On Monday, 24 June, Lauge Poulsen (University College London) and Jason Yackee (University of Wisonsin) hosted an interdisciplinary workshop at Goodenough College focusing on the intersection between history, international law, and international political economy. The day started with a joint paper by Marcelo Bucheli and Stephanie Decker (i.e. me) comparing historical cases of expropriation in Latin America and Africa in the twentieth century.
We continued with Jason Yackee’s paper on French Investor Protection in Congo-Brazzaville during the Cold War, which demonstrated that political solutions to reconciling host and home country interest with investor interests after expropriations were sometimes effective (if slow), even in relatively complex cases such as the sugar industry.
After a morning focusing on historical cases of expropriation, the afternoon opened with an empirically rich paper on the role of US American interventions in Latin America in the early twentieth century, when the US took over customs houses in a number of South American countries, starting with the Dominican Republic. As a tool to engender peace, stability and better revenue collection, the outcomes were perhaps more mixed than what the US politicians and investors expected. While countries became less likely to experience violent conflict and regime change, trade did not increase and fiscal revenues actually declined.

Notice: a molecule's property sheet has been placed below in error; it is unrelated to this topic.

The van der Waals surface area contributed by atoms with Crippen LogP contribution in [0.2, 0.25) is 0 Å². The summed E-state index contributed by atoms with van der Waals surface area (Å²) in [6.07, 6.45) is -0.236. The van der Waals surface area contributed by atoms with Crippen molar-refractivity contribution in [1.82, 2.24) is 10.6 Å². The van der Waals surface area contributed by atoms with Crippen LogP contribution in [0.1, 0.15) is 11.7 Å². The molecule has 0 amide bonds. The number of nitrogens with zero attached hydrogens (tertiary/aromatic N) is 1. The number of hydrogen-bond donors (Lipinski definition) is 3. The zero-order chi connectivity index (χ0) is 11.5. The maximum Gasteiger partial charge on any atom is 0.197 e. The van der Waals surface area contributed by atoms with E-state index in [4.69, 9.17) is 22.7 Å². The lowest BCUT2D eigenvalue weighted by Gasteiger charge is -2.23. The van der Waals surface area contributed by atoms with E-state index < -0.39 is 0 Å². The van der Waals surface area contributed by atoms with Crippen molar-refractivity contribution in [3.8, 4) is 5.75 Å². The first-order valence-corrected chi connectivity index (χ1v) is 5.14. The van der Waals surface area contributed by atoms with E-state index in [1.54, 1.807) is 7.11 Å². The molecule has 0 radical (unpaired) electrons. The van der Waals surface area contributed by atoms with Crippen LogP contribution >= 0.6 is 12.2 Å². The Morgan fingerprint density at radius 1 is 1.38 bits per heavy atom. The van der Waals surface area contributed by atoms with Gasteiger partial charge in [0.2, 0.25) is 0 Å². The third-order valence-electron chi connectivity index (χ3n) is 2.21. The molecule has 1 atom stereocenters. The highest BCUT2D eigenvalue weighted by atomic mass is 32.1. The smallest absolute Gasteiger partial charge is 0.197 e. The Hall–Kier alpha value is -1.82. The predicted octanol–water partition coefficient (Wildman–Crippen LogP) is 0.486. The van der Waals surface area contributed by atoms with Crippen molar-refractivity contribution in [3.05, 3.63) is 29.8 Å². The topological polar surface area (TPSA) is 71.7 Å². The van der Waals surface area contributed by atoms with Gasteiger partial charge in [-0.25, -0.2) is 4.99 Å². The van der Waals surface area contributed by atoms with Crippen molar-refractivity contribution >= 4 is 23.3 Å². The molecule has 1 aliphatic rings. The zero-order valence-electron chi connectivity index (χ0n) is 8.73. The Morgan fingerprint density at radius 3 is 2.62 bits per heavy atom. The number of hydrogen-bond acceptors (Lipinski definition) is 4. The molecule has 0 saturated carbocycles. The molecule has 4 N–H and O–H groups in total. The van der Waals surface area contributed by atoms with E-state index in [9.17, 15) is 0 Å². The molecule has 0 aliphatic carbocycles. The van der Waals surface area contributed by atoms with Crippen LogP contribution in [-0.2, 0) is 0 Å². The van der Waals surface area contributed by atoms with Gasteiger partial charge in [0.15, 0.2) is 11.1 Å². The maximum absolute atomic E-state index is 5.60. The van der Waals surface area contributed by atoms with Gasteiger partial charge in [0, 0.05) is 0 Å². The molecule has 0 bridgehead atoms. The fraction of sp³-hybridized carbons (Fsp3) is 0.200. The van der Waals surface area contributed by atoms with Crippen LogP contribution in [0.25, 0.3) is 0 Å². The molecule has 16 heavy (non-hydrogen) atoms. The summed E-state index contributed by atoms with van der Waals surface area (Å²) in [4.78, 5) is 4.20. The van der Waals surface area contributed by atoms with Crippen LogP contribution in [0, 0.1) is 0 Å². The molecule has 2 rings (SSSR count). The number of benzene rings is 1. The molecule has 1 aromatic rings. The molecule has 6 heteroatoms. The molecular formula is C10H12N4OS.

The workshop concluded with Geoffrey Gertz’s (Brookings Institute) planned book on how the US diplomats learned to love commercial diplomacy after decades of considering it lowly and uninteresting work. However, whether this focus on supporting US business interests abroad will continue to be central to US American foreign policy is in question now, due to the high number of vacancies in the State Department in addition to funding cuts under the Trump administration, which has led to a hollowing out of capacity.
The workshop was a great example of how interdisciplinary and international research connects past and present issues in the international political economy.